19 Herodes autem tetrarcha, cum corriperetur ab illo de Herodiade uxore fratris sui et de omnibus malis, quae fecit Herodes,
20 adiecit et hoc supra omnia et inclusit Ioannem in carcere.
21 Factum est autem, cum baptizaretur omnis populus, et Iesu baptizato et orante, apertum est caelum,
22 et descendit Spiritus Sanctus corporali specie sicut columba super ipsum; et vox de caelo facta est: “Tu es Filius meus dilectus; in te complacui mihi”.
23 Καὶ αὐτὸς ἦν Ἰησοῦς ἀρχόμενος ὡσεὶ ἐτῶν τριάκοντα, ὢν υἱός, ὡς ἐνομίζετο, Ἰωσὴφ τοῦ Ἠλὶ,
24τοῦ Μαθθὰτ τοῦ Λευὶ τοῦ Μελχὶ τοῦ Ἰανναὶ τοῦ Ἰωσὴφ…
And Jesus was leading so many as thirty years, being the son, as it was supposed, of Joseph son of Heli, (24) son of Matthew son of Levi son of Melchi son of Jannai son of Joseph…(etc…)
One point: I read in a commentary that 30 years was more or less the time priests came into their full duties. So it was a situation not unlike that of Hobbits; only after they had passed through their riotous tweens (teens & twenties) were they deemed to be entering into full maturity. This is when you became an elder, someone who deserved the respect of experience. Now, I won’t go into the actual math; I’ve mentioned it. If Jesus were 30 in the fifteenth year of Tiberius, then he must have been born in the year One. The problem is that Herod was four years dead at that point, and Quirinius was still lacking about six years before becoming the governor of Syria. So the math does not work. Although, Jesus could have been older than 30, if he had been born under Herod, but that messes with the census of Quirinius. There is simply no way to make all of this work.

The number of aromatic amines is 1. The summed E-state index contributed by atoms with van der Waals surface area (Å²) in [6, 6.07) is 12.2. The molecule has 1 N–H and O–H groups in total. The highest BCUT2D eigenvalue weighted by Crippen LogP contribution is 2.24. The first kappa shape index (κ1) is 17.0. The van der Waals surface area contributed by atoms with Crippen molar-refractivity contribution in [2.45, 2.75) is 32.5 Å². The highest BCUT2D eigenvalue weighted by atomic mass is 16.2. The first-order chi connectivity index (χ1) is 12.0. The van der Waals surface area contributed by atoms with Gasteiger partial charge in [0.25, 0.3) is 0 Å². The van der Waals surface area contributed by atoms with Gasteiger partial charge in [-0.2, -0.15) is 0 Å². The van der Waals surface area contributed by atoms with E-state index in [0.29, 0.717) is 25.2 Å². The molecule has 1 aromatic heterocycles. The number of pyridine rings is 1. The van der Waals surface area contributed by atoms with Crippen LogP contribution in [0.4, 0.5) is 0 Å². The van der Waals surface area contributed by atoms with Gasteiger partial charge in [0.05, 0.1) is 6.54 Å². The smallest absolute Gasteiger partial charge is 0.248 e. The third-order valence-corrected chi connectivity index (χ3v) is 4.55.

But let’s talk about this genealogy. We’ve mentioned some of the problems it presents, all of them predicated on the fact that it does not match the one found in Matthew. I’ve been doing a bit of checking on this, and a lot of people want to claim that this is actually the genealogy of Mary rather than Joseph. Obviously, if Joseph were not Jesus’ actual father–which both Matthew and Luke tell us he wasn’t–Jesus was not of the lineage of David. Or, the only way he could have been of David’s lineage would be if Mary were part of that family tree. So, presto-changeo, that’s what a lot of people have concluded. The only problem is that there is not really any evidence for this. The text simply does not say that Heli was the father of Mary. It’s supposed that this means Joseph was the son-in-law of Heli, but that’s not what the text says. I was sort of saving this genealogy of Mary business to complete the discussion of many of the stories that we have read.